Silent Era Fan Magazines and British Cinema Culture: Mediating Women’s Cinemagoing and Storytelling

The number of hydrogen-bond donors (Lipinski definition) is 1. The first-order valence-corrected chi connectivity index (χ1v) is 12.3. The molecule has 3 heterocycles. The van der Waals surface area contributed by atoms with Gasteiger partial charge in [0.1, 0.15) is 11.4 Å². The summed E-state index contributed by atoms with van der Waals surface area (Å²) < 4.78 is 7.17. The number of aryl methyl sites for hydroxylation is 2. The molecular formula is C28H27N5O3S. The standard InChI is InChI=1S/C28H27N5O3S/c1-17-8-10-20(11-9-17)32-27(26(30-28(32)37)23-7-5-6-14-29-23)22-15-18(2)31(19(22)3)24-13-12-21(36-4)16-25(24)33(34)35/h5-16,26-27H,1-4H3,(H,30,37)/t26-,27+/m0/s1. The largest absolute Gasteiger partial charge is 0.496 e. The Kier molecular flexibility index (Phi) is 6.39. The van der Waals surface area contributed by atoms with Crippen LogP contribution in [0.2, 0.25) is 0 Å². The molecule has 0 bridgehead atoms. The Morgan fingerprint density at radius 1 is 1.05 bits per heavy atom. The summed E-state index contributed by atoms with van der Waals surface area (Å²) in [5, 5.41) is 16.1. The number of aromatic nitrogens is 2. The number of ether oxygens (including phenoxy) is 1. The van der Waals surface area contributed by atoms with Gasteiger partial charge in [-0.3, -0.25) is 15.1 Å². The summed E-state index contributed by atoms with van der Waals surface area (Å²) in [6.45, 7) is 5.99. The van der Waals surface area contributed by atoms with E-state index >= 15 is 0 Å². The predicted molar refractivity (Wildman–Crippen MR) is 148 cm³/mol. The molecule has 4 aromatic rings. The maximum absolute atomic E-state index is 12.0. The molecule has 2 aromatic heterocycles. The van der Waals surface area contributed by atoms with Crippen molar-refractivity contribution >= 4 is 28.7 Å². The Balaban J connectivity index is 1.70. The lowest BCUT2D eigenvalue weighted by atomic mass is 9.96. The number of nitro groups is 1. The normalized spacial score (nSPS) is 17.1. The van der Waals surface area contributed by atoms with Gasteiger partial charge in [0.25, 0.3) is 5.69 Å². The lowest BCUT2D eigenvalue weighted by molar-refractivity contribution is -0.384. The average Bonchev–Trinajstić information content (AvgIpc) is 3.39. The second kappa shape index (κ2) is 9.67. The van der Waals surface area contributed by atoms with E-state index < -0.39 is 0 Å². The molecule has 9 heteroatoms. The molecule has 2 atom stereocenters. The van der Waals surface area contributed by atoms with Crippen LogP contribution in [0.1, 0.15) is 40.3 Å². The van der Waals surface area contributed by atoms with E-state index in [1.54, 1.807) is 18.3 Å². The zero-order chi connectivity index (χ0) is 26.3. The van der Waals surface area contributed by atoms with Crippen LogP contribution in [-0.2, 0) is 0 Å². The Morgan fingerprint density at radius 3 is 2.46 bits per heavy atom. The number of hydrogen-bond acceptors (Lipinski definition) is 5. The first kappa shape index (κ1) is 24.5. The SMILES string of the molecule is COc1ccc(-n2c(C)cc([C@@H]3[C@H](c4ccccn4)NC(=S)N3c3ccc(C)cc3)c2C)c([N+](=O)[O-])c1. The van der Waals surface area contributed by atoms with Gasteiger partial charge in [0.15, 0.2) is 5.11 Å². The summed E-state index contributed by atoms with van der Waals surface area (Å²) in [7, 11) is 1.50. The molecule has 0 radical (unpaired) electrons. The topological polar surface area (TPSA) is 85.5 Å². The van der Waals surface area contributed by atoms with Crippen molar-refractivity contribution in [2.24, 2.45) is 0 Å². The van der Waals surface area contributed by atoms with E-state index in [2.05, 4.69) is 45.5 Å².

Film fan magazines were an important element of British silent cinema culture, and a significant platform for mediating between the film industry and its female spectators. Film periodicals–magazines dedicated to movies and film culture–were read by both men and women. Across the teens and into the 1920s they increasingly targeted a female readership as women came to constitute a larger part of the British audience, and stars became a primary commodity for communicating with female consumers. Popular British magazines like Picturegoer and Girls’ Cinema addressed women as consumers of film culture beyond the picture palace by offering up-to-date compilations of star gossip, behind-the-scenes information, and glamorous illustrations. Fan magazines were repositories not just of film content, but of linking commercial “intertexts,” acting as intermdiaries between film and a broader consumer culture. They featured star-endorsed advertising, and commentary on women’s fashion, cosmetics, and domestic labour. As such, fan magazines worked to make cinemagoing and knowledge of gendered cinema culture an important aspect of British women’s everyday experience of modernity.
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